Ransomware attacks increase, OCR updates HIPAA

Technical, administrative, and physical safeguards need to be implemented in accordance with the Security Rule; NIST standards are preferrable.

“All the dude ever wanted was his rug back, man. It really tied the room together.”

Recently, I was conversing with a colleague in Dallas, Texas, and the aforementioned quote from The Big Lebowski arose. As a nod to him, I’m “tying” the recent developments to the notions of ransomware attacks, data privacy, and giving patients their medical records in a timely manner.

Not surprisingly, healthcare remains a major target for ransomware attacks. Since March 2020, when the COVID-19 pandemic was declared,

Some items of note from the Crowdstrike Report include the following:

  • Data extorsion is the most lucrative ransomware method for cybercriminals worldwide;
  • Healthcare is in the top 5 industries that are targeted;
  • An increasing number of hospitals and health systems have reported being targets; and
  • More patient data that is extracted is being placed on the dark web (i.e., Leon Medical Centers (Miami, FL) and Nocona General Hospital (Texas).

Earlier this month, the Department of Health and Human Services Office for Civil Rights (OCR) announced a 45-day extension for the public comment period to modify the HIPAA Privacy Rule. Comments are due no later than May 6, 2021. The impetus behind the extension, as the OCR Acting Director stated, “OCR anticipates a high degree of public interest in providing input on the proposals because the HIPAA Privacy Rule affects nearly anyone who interacts with the health care system.” Two of the key aspects being considered are strengthening an individual’s right to access his/her own health information, including electronic information and improved coordination of care.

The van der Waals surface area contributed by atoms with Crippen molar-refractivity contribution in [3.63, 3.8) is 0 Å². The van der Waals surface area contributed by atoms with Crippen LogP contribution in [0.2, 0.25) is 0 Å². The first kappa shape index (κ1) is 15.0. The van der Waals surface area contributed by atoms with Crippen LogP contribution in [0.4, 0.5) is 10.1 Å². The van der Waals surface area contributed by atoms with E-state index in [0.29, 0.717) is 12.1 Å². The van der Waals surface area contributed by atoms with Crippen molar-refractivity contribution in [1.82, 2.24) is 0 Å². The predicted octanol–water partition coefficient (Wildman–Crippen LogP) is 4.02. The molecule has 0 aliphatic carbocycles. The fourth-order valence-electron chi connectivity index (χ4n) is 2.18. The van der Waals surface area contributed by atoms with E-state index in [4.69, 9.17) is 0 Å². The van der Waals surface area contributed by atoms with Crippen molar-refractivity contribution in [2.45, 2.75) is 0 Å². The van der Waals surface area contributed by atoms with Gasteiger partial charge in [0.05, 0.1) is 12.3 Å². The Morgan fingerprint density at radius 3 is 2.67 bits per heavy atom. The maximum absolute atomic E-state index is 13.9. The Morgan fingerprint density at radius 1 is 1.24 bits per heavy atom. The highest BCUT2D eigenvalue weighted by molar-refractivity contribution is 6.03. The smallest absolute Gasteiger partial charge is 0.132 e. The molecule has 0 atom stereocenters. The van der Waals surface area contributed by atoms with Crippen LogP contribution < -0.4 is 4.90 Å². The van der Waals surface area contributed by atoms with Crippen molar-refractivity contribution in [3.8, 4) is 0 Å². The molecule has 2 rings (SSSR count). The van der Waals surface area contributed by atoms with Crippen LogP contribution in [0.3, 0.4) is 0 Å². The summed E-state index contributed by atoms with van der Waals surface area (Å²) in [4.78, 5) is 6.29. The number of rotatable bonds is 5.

Finally, OCR released an announcement indicating that it had settled its sixteenth action related to its HIPAA Right of Access Initiative. Sharp HealthCare, dba Sharp Rees-Stealy Medical Centers entered into a monetary settlement of $70,000 and a corrective action plan. In June 2019, a complaint was filed with OCR indicating that Sharp HealthCare failed to provide the requested medical records to a third party. Subsequently, in August 2019, a second complaint was filed because the data still had not been received.

In sum, “[a]ll the dude ever wanted was his [data] back.” The increase in ransomware attacks serve as a reminder that the technical, administrative, and physical safeguards need to be implemented in accordance with the Security Rule and NIST standards are preferrable. OCR’s focus on the Privacy Rule and its continued enforcement actions for failing to provide patients with requested medical records underscores the importance of providing the records within 30 days (unless notice is given indicating that an additional 30 days is needed) under HIPAA and potentially within a shorter timeframe under individual state laws.

About the Author

Rachel V. Rose, JD, MBA, advises clients on compliance and transactions in healthcare, cybersecurity, corporate and securities law, while representing plaintiffs in False Claims Act and Dodd-Frank whistleblower cases. She also teaches bioethics at Baylor College of Medicine in Houston. Rachel can be reached through her website, www.rvrose.com.